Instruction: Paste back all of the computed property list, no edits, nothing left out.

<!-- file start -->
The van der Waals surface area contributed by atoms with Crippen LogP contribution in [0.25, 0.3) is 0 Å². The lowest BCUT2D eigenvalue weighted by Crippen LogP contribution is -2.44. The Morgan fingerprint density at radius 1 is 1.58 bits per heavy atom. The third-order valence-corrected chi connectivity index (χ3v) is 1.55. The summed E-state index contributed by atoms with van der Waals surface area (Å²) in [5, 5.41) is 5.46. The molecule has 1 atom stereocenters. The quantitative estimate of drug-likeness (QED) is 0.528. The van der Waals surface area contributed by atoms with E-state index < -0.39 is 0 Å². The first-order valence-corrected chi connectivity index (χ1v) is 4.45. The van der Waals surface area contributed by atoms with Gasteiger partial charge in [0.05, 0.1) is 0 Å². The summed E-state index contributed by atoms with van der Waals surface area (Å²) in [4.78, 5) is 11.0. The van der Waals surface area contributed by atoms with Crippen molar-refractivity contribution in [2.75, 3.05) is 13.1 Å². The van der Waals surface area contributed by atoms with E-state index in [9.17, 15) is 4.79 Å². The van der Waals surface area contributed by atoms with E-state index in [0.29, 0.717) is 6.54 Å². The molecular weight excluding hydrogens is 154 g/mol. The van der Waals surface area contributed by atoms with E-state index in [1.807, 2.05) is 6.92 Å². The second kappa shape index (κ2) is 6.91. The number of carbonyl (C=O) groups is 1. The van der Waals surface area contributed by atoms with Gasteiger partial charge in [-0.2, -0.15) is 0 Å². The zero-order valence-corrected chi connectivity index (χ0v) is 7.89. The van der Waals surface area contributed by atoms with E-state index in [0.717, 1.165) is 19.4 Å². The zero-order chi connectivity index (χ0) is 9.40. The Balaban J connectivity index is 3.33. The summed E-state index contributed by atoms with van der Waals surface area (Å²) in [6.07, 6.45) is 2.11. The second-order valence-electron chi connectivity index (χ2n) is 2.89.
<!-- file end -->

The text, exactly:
The van der Waals surface area contributed by atoms with Crippen LogP contribution in [0.25, 0.3) is 0 Å². The lowest BCUT2D eigenvalue weighted by Crippen LogP contribution is -2.44. The Morgan fingerprint density at radius 1 is 1.58 bits per heavy atom. The third-order valence-corrected chi connectivity index (χ3v) is 1.55. The summed E-state index contributed by atoms with van der Waals surface area (Å²) in [5, 5.41) is 5.46. The molecule has 1 atom stereocenters. The quantitative estimate of drug-likeness (QED) is 0.528. The van der Waals surface area contributed by atoms with E-state index < -0.39 is 0 Å². The first-order valence-corrected chi connectivity index (χ1v) is 4.45. The van der Waals surface area contributed by atoms with Gasteiger partial charge in [0.05, 0.1) is 0 Å². The summed E-state index contributed by atoms with van der Waals surface area (Å²) in [4.78, 5) is 11.0. The van der Waals surface area contributed by atoms with Crippen molar-refractivity contribution in [2.75, 3.05) is 13.1 Å². The van der Waals surface area contributed by atoms with E-state index in [9.17, 15) is 4.79 Å². The van der Waals surface area contributed by atoms with E-state index in [0.29, 0.717) is 6.54 Å². The molecular weight excluding hydrogens is 154 g/mol. The van der Waals surface area contributed by atoms with E-state index in [1.807, 2.05) is 6.92 Å². The second kappa shape index (κ2) is 6.91. The number of carbonyl (C=O) groups is 1. The van der Waals surface area contributed by atoms with Gasteiger partial charge in [-0.2, -0.15) is 0 Å². The zero-order valence-corrected chi connectivity index (χ0v) is 7.89. The van der Waals surface area contributed by atoms with E-state index in [0.717, 1.165) is 19.4 Å². The zero-order chi connectivity index (χ0) is 9.40. The Balaban J connectivity index is 3.33. The summed E-state index contributed by atoms with van der Waals surface area (Å²) in [6.07, 6.45) is 2.11. The second-order valence-electron chi connectivity index (χ2n) is 2.89.